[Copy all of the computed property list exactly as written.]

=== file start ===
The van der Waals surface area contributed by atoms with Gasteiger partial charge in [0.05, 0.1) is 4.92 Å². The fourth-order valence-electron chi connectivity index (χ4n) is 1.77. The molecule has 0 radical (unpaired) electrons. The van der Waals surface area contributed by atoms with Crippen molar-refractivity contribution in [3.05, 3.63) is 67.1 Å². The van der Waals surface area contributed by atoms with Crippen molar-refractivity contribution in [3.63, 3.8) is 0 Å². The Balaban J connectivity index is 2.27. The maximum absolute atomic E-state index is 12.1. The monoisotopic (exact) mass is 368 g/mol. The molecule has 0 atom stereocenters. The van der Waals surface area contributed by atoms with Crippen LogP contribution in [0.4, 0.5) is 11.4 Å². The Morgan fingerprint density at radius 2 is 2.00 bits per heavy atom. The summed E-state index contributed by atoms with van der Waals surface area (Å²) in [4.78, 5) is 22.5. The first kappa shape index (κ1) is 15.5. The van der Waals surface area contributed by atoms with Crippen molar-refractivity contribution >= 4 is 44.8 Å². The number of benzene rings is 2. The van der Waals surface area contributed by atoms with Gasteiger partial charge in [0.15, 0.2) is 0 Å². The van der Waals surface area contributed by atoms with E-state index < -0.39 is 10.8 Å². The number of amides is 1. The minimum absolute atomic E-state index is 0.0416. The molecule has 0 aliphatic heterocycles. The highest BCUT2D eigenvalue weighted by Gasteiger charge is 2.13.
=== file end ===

The van der Waals surface area contributed by atoms with Gasteiger partial charge in [0.05, 0.1) is 4.92 Å². The fourth-order valence-electron chi connectivity index (χ4n) is 1.77. The molecule has 0 radical (unpaired) electrons. The van der Waals surface area contributed by atoms with Crippen molar-refractivity contribution in [3.05, 3.63) is 67.1 Å². The van der Waals surface area contributed by atoms with Crippen molar-refractivity contribution in [3.63, 3.8) is 0 Å². The Balaban J connectivity index is 2.27. The maximum absolute atomic E-state index is 12.1. The monoisotopic (exact) mass is 368 g/mol. The molecule has 0 atom stereocenters. The van der Waals surface area contributed by atoms with Crippen LogP contribution in [0.4, 0.5) is 11.4 Å². The Morgan fingerprint density at radius 2 is 2.00 bits per heavy atom. The summed E-state index contributed by atoms with van der Waals surface area (Å²) in [4.78, 5) is 22.5. The first kappa shape index (κ1) is 15.5. The van der Waals surface area contributed by atoms with Crippen molar-refractivity contribution >= 4 is 44.8 Å². The number of benzene rings is 2. The van der Waals surface area contributed by atoms with Gasteiger partial charge in [0.15, 0.2) is 0 Å². The van der Waals surface area contributed by atoms with E-state index < -0.39 is 10.8 Å². The number of amides is 1. The minimum absolute atomic E-state index is 0.0416. The molecule has 0 aliphatic heterocycles. The highest BCUT2D eigenvalue weighted by Gasteiger charge is 2.13.